(Still) Waiting For Something We Already Have

» Chron: An app for Metro’s bus system (Editorial)

I’m a little late to this. But I’m still smacking my head against the wall when I read it …

We’re eagerly anticipating Metro’s upcoming smartphone application, Houston T.R.I.P., which stands for Transit Route Information and Planner.

This app, if implemented correctly, could help Houstonians navigate a bus system that’s as sprawling as the city it serves.

Again, this sort of thing already exists in Google Maps. That’s a free service that I, at least, use on a daily basis on my phone. Ironically enough, I looked at how serviceable the transit info was when I landed in Fort Worth and learned that their transit agency does not share schedule information with Google. But, so far as Houston goes, the freely available Google Maps version of this service is now being supplemented with a vastly overpriced “app” that does much the same thing.

As for the one new thing that is genuinely worth looking forward to, the Chron still seems a bit behind the times:

But the real game-changer in Metro’s app is the promise of using GPS to let riders track buses in real time. Waiting for a bus in Houston can be a thoroughly miserable experience: the 100 degree weather, the lack of street-level businesses in so many neighborhoods and the unnerving sensation of being stared at by drivers like you’re some deviation from the natural order.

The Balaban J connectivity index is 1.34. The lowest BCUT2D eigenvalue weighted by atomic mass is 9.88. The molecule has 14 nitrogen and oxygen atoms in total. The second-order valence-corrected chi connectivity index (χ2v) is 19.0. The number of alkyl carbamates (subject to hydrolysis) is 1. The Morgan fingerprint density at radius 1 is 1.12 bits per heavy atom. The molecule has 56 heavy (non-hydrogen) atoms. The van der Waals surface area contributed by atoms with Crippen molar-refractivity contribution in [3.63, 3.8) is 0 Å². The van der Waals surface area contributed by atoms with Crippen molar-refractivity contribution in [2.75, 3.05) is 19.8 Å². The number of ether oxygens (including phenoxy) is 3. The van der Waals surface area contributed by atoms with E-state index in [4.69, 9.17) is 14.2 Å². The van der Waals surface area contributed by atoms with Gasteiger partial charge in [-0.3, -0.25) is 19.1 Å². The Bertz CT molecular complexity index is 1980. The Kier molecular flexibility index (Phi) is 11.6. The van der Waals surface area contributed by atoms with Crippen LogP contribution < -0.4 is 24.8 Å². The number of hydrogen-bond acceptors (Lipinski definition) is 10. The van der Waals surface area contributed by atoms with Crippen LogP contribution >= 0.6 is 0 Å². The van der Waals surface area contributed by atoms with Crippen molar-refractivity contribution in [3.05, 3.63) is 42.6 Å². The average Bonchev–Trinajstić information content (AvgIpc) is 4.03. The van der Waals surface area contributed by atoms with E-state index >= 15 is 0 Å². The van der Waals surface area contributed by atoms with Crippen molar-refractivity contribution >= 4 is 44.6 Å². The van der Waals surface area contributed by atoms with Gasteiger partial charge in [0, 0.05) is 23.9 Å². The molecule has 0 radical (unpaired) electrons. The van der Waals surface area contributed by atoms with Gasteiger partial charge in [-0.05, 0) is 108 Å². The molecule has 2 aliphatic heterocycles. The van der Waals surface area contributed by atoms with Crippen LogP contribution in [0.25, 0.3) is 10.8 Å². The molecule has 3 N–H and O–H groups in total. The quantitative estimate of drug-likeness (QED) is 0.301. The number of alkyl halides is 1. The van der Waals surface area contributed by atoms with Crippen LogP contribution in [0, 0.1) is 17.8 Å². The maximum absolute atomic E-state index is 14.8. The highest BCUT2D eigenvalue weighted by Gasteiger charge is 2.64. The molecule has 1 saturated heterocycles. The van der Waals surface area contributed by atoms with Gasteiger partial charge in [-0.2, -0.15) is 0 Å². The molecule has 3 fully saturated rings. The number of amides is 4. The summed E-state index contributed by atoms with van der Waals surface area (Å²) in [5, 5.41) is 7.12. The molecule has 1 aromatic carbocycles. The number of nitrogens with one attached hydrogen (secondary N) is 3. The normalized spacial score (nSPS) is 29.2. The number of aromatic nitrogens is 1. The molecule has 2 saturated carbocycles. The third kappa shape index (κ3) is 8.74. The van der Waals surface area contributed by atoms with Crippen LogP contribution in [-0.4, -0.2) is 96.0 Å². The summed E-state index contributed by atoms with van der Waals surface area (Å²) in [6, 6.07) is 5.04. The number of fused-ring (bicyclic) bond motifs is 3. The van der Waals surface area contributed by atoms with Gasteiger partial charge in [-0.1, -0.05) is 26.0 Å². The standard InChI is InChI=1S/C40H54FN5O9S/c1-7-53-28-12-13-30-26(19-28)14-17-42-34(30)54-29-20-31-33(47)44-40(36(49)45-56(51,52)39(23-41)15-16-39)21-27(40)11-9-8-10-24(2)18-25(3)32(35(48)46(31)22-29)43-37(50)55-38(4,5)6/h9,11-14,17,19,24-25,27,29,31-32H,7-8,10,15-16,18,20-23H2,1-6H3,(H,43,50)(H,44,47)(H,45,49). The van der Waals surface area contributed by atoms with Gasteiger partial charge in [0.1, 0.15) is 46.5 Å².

GPS tracking will let riders know where their bus is and when it’s going to arrive, minimizing the amount of time riders need to spend at bus stops. By reducing uncertainty and waiting time, this new app should make Metro feel more like a convenient carpool than the current exercise in patience.

Furthermore, the GPS tracking will remove any doubt as to whether a bus has already arrived or is merely running late, an important issue for buses that run every 30 minutes, or when the bus in question is the final bus of the night.

Of course, no system’s perfect: Not everyone has a smartphone. But perhaps Metro can program a system that allows riders to text their bus line and stop number, and receive back the arrival time for the next bus. Then nearly all riders could benefit from Metro’s GPS tracking.

Text service notwithstanding, the real game-changer would be to have METRO develop an API that allows third-party developers to create their own tools and let the most productive tools rise to the top. See here for how that’s done well. Standardizing and freeing up the data on METRO stops/boardings/etc would also be a worthwhile step. It would be a lot more cost-effective than paying a five-figure sum to an “app” that already does what the free service you’ve been supporting does.

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